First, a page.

• Chadwell v. Brewer, Civil Action No. 2:14–CV–00003.
    • United States
    • United States District Courts. 4th Circuit. United States District Court (Western District of Virginia)
    • October 1, 2014
    ...S.Ct. 2014, 141 L.Ed.2d 344 (1998) (citations omitted). It is not applicable to this civil action. See Ware v. James City Cnty., Va., 652 F.Supp.2d 693, 705 (E.D.Va.2009) (“[T]he fruit of the poisonous tree doctrine is not available to assist a § 1983 claimant”). To the extent that Chadwell......
  • Request a trial to view additional results
30 cases
  • White v. City of Burlington, 1:18-cv-00969
    • United States
    • United States District Courts. 4th Circuit. Middle District of North Carolina
    • September 30, 2019
    ...that the exclusionary rule and the fruit of the poisonous tree doctrine simply do not apply in civil cases. Ware v. James City Cty., 652 F. Supp. 2d 693, 705-06 (E.D. Va. 2009) ("In other words, for this court to exclude the evidence of Plaintiff's criminal activity found by [the polic......
  • Vollette v. Watson, Civil Action No. 2:12cv231.
    • United States
    • United States District Courts. 4th Circuit. United States District Court (Eastern District of Virginia)
    • April 1, 2013
    ...burden of proof and persuasion with respect to a defense of qualified immunity....” 8Id.; see Ware v. James City County, Virginia, 652 F.Supp.2d 693, 702 (E.D.Va.2009) (quoting Pritchett v. Alford, 973 F.2d 307, 314 (4th Cir.1992)) (“The qualified immunity determination should normally be m......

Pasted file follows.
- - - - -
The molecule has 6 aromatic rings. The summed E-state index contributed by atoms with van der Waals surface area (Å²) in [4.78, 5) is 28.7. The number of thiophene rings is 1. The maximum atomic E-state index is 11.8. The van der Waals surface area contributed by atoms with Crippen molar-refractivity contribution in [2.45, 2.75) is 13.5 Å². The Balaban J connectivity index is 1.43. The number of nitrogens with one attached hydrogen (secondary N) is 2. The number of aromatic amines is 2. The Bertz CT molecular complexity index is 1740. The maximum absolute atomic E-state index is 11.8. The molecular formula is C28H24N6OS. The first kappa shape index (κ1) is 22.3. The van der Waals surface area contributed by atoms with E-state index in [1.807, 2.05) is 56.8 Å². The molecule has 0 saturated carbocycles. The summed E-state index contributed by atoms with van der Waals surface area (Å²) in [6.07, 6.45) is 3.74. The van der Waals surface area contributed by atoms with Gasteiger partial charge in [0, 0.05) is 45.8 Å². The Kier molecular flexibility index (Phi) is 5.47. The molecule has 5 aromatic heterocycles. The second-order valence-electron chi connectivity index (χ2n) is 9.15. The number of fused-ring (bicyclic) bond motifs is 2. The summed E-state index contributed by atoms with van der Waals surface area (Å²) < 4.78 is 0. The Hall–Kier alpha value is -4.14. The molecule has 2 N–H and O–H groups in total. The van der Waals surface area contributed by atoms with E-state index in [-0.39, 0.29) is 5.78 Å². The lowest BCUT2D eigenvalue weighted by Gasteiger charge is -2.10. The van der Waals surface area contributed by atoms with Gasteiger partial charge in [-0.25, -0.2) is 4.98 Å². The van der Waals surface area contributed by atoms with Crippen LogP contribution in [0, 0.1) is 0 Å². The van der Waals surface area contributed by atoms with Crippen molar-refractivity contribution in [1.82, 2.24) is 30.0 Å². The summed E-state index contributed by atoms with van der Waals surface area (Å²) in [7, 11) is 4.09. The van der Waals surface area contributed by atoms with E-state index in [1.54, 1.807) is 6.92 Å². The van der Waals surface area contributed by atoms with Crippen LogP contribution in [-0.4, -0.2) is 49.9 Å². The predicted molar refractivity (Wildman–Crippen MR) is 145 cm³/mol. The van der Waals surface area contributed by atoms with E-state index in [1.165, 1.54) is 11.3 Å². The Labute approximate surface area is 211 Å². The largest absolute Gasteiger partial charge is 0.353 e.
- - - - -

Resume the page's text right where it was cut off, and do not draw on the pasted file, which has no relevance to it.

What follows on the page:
• Guerrero v. Deane, No. 1:09cv1313 (JCC).
    • United States
    • United States District Courts. 4th Circuit. United States District Court (Eastern District of Virginia)
    • October 27, 2010
    ...qualified immunity determination should normally be made at the summary judgment stage in the litigation.” Ware v. James City County, 652 F.Supp.2d 693, 702 (E.D.Va.2009) (citing Schultz v. Braga, 455 F.3d 470, 476 (4th Cir.2006)). “Qualified immunity[, however,] does not override the ordin......
  • Chadwell v. Brewer, Civil Action No. 2:14–CV–00003.
    • United States
    • United States District Courts. 4th Circuit. United States District Court (Western District of Virginia)
    • October 1, 2014
    ...S.Ct. 2014, 141 L.Ed.2d 344 (1998) (citations omitted). It is not applicable to this civil action. See Ware v. James City Cnty., Va., 652 F.Supp.2d 693, 705 (E.D.Va.2009) (“[T]he fruit of the poisonous tree doctrine is not available to assist a § 1983 claimant”). To the extent that Chadwell......
  • Request a trial to view additional results